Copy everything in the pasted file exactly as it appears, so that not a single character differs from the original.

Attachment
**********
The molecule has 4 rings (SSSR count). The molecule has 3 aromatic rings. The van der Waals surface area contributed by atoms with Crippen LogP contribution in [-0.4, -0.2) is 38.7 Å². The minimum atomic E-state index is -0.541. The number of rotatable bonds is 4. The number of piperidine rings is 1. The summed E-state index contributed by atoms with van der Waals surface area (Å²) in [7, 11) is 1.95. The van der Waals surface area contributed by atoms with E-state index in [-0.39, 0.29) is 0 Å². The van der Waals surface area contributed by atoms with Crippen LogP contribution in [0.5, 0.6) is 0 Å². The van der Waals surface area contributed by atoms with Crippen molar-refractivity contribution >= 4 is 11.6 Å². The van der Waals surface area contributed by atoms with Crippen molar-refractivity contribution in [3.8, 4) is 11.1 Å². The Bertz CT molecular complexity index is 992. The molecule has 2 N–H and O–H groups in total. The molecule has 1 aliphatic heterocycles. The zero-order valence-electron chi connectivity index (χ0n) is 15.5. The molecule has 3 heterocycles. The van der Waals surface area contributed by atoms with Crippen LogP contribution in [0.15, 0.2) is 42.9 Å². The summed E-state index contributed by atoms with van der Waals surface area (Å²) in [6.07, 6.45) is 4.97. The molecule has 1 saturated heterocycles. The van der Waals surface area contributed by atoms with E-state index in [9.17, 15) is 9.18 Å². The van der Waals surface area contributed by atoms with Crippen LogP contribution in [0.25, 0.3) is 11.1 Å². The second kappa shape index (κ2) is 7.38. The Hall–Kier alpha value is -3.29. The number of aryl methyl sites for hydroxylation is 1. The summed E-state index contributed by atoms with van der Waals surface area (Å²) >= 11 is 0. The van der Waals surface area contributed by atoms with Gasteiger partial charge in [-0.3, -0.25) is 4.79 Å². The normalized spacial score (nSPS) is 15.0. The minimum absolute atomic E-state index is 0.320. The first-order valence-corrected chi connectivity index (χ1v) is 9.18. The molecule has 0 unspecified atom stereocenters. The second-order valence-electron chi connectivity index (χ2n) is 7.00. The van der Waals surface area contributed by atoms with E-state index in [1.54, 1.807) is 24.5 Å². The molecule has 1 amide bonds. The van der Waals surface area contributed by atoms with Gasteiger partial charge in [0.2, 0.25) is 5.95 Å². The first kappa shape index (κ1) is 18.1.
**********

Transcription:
The molecule has 4 rings (SSSR count). The molecule has 3 aromatic rings. The van der Waals surface area contributed by atoms with Crippen LogP contribution in [-0.4, -0.2) is 38.7 Å². The minimum atomic E-state index is -0.541. The number of rotatable bonds is 4. The number of piperidine rings is 1. The summed E-state index contributed by atoms with van der Waals surface area (Å²) in [7, 11) is 1.95. The van der Waals surface area contributed by atoms with E-state index in [-0.39, 0.29) is 0 Å². The van der Waals surface area contributed by atoms with Crippen LogP contribution in [0.5, 0.6) is 0 Å². The van der Waals surface area contributed by atoms with Crippen molar-refractivity contribution >= 4 is 11.6 Å². The van der Waals surface area contributed by atoms with Crippen molar-refractivity contribution in [3.8, 4) is 11.1 Å². The Bertz CT molecular complexity index is 992. The molecule has 2 N–H and O–H groups in total. The molecule has 1 aliphatic heterocycles. The zero-order valence-electron chi connectivity index (χ0n) is 15.5. The molecule has 3 heterocycles. The van der Waals surface area contributed by atoms with Crippen LogP contribution in [0.15, 0.2) is 42.9 Å². The summed E-state index contributed by atoms with van der Waals surface area (Å²) in [6.07, 6.45) is 4.97. The molecule has 1 saturated heterocycles. The van der Waals surface area contributed by atoms with E-state index in [9.17, 15) is 9.18 Å². The van der Waals surface area contributed by atoms with Crippen LogP contribution in [0.25, 0.3) is 11.1 Å². The second kappa shape index (κ2) is 7.38. The Hall–Kier alpha value is -3.29. The number of aryl methyl sites for hydroxylation is 1. The summed E-state index contributed by atoms with van der Waals surface area (Å²) >= 11 is 0. The van der Waals surface area contributed by atoms with Gasteiger partial charge in [-0.3, -0.25) is 4.79 Å². The normalized spacial score (nSPS) is 15.0. The minimum absolute atomic E-state index is 0.320. The first-order valence-corrected chi connectivity index (χ1v) is 9.18. The molecule has 0 unspecified atom stereocenters. The second-order valence-electron chi connectivity index (χ2n) is 7.00. The van der Waals surface area contributed by atoms with E-state index in [1.54, 1.807) is 24.5 Å². The molecule has 1 amide bonds. The van der Waals surface area contributed by atoms with Gasteiger partial charge in [0.2, 0.25) is 5.95 Å². The first kappa shape index (κ1) is 18.1.